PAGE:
Here’s Neal Cassady (r) with Timothy Leary on THE BUS. Furthur!

Those who died on this day include Mary, Queen of Scots (1587; see above), Peter the Great (1725), Peter Kropotkin (1921), Connie Mack (1956), John von Neumann and Nobel Laureate Walter Bothe (both 1957), Del Shannon (1990), Iris Murdoch (1999) and Anna Nicole Smith (2007).

Meanwhile in Dobrzyn, Hili has “stage fright”. When I asked Malgorzata what this means, she responded this way:

Hili knows, of course, that she has a wide audience, both through Listy and through WEIT. So suddenly, when she was posing for the next photo, she announced that she was afraid how people would react on her dialogue.

The dialogue:

Hili: I have stage fright.
A: Why?
Hili: Because of the public at home and abroad.
In Polish:
Hili: Mam tremę.
Ja: Przed czym?
Hili: Przed publicznością w kraju i za granicą. ​

Here is a Facebook post sent by reader Taskin:

And an ancient baby bird preserved in amber; its lineage went extinct but the detail is remarkable, including the color of its feathers (brown):

Another tweet found by Dr. Cobb. Poor bandicoot!

An amazing panorama of Mars recently taken by the rover Curiosity:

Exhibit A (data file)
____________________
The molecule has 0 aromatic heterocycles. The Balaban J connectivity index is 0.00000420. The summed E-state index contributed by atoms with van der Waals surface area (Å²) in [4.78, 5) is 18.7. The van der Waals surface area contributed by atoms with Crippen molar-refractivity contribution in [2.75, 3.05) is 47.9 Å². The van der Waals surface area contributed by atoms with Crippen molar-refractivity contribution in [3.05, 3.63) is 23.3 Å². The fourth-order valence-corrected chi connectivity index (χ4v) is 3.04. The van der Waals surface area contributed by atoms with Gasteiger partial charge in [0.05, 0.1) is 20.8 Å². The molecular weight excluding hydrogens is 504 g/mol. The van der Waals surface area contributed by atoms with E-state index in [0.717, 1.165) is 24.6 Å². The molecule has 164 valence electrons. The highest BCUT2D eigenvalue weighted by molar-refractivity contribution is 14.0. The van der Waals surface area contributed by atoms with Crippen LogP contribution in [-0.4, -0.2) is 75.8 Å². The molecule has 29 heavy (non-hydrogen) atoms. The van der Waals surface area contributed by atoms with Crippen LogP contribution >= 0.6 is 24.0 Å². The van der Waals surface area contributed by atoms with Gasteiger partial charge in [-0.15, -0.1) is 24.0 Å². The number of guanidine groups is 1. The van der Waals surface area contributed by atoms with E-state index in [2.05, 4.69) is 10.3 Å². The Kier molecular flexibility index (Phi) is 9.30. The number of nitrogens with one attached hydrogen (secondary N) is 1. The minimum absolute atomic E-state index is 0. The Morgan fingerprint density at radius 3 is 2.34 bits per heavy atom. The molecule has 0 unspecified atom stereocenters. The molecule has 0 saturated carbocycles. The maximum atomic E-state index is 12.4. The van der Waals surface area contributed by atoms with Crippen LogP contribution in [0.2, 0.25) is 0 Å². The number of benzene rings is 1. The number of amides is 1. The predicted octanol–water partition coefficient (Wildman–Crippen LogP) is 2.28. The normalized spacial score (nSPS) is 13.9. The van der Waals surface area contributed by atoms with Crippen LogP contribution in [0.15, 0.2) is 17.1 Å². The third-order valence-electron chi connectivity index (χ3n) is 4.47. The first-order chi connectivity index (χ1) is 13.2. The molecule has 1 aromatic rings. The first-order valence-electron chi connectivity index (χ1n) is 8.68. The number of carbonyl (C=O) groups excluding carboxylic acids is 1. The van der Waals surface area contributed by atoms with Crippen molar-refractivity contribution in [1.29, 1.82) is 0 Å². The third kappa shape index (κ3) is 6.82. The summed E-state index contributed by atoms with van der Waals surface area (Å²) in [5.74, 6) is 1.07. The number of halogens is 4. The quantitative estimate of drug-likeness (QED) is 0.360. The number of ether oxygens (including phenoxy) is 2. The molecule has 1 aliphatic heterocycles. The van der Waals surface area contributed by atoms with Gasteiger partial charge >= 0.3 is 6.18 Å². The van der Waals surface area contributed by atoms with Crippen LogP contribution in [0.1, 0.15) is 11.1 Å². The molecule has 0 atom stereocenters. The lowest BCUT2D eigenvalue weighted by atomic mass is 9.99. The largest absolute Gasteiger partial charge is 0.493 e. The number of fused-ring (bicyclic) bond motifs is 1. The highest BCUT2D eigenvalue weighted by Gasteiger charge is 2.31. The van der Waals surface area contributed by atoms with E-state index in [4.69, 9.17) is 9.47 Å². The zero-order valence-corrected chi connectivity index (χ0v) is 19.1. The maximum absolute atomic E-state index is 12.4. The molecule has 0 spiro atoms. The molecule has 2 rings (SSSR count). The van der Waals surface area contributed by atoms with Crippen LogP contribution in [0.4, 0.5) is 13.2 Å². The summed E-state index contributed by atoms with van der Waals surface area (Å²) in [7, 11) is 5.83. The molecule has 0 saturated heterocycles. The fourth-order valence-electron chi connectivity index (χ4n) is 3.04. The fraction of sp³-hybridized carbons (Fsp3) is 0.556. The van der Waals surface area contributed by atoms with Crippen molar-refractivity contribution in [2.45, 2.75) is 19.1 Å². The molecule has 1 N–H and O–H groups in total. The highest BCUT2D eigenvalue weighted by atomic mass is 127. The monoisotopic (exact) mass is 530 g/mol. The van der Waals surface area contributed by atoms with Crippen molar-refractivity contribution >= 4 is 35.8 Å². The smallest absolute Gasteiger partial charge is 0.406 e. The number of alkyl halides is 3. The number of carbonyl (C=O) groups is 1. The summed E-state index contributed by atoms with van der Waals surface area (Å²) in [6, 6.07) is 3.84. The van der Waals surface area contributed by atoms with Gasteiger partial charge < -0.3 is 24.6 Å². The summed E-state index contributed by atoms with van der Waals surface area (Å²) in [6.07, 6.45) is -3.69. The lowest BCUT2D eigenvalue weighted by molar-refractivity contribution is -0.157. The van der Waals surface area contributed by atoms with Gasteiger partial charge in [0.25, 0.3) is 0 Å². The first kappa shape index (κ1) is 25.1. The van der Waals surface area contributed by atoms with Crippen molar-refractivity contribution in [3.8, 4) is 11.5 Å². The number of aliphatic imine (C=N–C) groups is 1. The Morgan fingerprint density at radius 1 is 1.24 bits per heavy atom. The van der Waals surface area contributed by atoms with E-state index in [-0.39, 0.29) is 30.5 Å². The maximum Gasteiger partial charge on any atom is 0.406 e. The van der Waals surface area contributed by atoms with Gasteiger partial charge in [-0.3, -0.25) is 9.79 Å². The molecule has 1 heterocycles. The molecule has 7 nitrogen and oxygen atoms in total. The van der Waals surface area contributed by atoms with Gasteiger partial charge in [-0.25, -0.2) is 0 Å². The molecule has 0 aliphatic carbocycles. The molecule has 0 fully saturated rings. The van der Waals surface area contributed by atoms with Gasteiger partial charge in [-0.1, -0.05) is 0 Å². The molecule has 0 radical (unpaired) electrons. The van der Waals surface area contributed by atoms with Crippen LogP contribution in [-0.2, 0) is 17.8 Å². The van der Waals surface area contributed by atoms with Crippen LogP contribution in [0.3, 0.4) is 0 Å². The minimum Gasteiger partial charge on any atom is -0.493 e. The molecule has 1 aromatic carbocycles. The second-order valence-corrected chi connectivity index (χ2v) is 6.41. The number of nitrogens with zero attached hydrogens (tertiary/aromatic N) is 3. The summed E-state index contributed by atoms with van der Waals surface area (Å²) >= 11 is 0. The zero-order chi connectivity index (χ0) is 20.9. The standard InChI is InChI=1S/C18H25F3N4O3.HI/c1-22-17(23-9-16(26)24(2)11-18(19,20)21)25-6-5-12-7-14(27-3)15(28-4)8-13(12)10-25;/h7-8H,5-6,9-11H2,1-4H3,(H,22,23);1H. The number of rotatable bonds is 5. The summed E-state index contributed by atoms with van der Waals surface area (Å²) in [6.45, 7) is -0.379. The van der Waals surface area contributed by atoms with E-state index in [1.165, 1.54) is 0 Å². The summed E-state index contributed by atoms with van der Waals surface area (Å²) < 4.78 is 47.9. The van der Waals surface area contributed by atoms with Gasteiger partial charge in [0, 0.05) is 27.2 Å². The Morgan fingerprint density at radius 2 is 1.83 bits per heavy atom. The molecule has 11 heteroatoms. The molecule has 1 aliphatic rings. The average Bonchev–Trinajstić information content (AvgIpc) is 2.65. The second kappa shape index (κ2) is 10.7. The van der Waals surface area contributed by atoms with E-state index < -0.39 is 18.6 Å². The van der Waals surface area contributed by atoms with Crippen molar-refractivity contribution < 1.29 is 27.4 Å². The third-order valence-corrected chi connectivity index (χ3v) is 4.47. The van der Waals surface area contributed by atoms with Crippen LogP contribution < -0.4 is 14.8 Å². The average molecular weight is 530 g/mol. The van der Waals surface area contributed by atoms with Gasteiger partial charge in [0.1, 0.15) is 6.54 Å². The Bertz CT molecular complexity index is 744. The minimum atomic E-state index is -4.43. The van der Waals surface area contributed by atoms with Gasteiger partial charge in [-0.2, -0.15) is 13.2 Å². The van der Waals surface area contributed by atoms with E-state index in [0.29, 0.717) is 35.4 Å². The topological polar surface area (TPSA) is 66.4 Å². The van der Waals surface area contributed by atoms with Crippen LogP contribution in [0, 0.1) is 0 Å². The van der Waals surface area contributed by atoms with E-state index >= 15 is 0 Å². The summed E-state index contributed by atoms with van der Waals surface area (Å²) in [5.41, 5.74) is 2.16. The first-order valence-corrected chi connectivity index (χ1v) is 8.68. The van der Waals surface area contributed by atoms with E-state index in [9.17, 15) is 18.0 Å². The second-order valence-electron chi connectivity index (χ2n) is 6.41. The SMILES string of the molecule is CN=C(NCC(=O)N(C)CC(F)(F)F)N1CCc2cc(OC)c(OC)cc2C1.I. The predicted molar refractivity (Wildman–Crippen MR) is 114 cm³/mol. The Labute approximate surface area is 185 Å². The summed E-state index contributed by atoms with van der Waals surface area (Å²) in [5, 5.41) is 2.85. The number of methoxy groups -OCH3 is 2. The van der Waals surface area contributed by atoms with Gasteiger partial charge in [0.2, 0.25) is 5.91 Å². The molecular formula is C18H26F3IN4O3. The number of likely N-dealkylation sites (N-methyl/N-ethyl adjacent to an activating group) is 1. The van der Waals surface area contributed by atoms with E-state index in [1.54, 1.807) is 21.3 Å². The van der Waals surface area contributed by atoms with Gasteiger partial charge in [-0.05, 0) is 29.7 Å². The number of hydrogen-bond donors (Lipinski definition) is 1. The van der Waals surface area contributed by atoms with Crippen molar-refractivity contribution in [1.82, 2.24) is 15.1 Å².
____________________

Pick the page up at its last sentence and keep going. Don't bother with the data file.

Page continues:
Tweets found by Grania: look at that poor snow-covered bunny!:

And a nice kitten stretch with pink toes:

A flummoxed moggie:


  1. Posted February 8, 2018 at 6:54 am | Permalink

    Put it this way, if a potato gal asked me on a date, I’d probably say yes, but I am not sure if I would’t like her rather than love her! I would if she were sweet! 🙂

    • Posted February 8, 2018 at 6:59 am | Permalink

      PS “I say, we will have no more marriages.”

  2. Ken Kukec
    Posted February 8, 2018 at 6:54 am | Permalink

    “National ‘Potato Lovers’ Day” — That oughta be right up your Irish alley.

    • Ken Kukec
      Posted February 8, 2018 at 9:52 am | Permalink

      Personally, being of Irish extraction on my mother’s side, I prefer latkes to anything my matrilineal ancestors ever did to a spud.

  3. George
    Posted February 8, 2018 at 6:55 am | Permalink

    John Perry Barlow died yesterday. He was a lyricist for the Grateful Dead and “Internet Pioneer.”

    One of the songs he wrote was Cassidy. It was about Cassidy Law, the daughter of a member of the Dead’s road crew. It also alludes to the man called Cowboy Neal. Cassidy Law was named after him – spelled differently. Here is a video of the song put together as a tribute to Neal Cassady.

  4. Posted February 8, 2018 at 7:09 am | Permalink

    Also the anniversary of the end of the Laki eruption in Iceland, 1783/4

  5. Posted February 8, 2018 at 7:16 am | Permalink

    // But why the scare quotes around “Potato Lovers”? Don’t they really love potatoes? //
    Yeah, lol. 🖤🖤🖤

  6. Ken Kukec
    Posted February 8, 2018 at 7:26 am | Permalink

    That tweet from Robert Macfarlane with the bunny should provide more grist for the “snowclone” mill.

  7. W.Benson
    Posted February 8, 2018 at 7:59 am | Permalink

    OT: Today is also the day of the National Prayer Breakfast. Donald Trump, at this moment on CNN, makes me barf.

  8. Jake Sevins